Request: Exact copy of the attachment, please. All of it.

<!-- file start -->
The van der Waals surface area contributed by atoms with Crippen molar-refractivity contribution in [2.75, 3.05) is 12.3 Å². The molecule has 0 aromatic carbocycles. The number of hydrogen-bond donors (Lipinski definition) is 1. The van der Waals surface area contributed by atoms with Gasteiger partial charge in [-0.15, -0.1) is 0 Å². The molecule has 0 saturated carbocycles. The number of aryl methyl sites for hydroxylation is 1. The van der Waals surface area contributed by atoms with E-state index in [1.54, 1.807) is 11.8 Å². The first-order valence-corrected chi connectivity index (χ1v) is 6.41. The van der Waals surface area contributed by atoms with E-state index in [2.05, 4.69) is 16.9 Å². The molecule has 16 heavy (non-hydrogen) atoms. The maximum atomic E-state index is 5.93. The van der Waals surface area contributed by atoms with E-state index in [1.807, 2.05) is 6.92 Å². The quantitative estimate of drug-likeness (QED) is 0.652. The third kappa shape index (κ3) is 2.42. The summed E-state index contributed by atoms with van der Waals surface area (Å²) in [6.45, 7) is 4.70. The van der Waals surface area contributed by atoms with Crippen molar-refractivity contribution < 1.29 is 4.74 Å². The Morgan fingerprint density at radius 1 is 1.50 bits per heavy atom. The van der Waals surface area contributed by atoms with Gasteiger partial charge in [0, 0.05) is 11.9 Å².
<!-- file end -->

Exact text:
The van der Waals surface area contributed by atoms with Crippen molar-refractivity contribution in [2.75, 3.05) is 12.3 Å². The molecule has 0 aromatic carbocycles. The number of hydrogen-bond donors (Lipinski definition) is 1. The van der Waals surface area contributed by atoms with Gasteiger partial charge in [-0.15, -0.1) is 0 Å². The molecule has 0 saturated carbocycles. The number of aryl methyl sites for hydroxylation is 1. The van der Waals surface area contributed by atoms with E-state index in [1.54, 1.807) is 11.8 Å². The first-order valence-corrected chi connectivity index (χ1v) is 6.41. The van der Waals surface area contributed by atoms with E-state index in [2.05, 4.69) is 16.9 Å². The molecule has 16 heavy (non-hydrogen) atoms. The maximum atomic E-state index is 5.93. The van der Waals surface area contributed by atoms with E-state index in [1.807, 2.05) is 6.92 Å². The quantitative estimate of drug-likeness (QED) is 0.652. The third kappa shape index (κ3) is 2.42. The summed E-state index contributed by atoms with van der Waals surface area (Å²) in [6.45, 7) is 4.70. The van der Waals surface area contributed by atoms with Crippen molar-refractivity contribution < 1.29 is 4.74 Å². The Morgan fingerprint density at radius 1 is 1.50 bits per heavy atom. The van der Waals surface area contributed by atoms with Gasteiger partial charge in [0, 0.05) is 11.9 Å².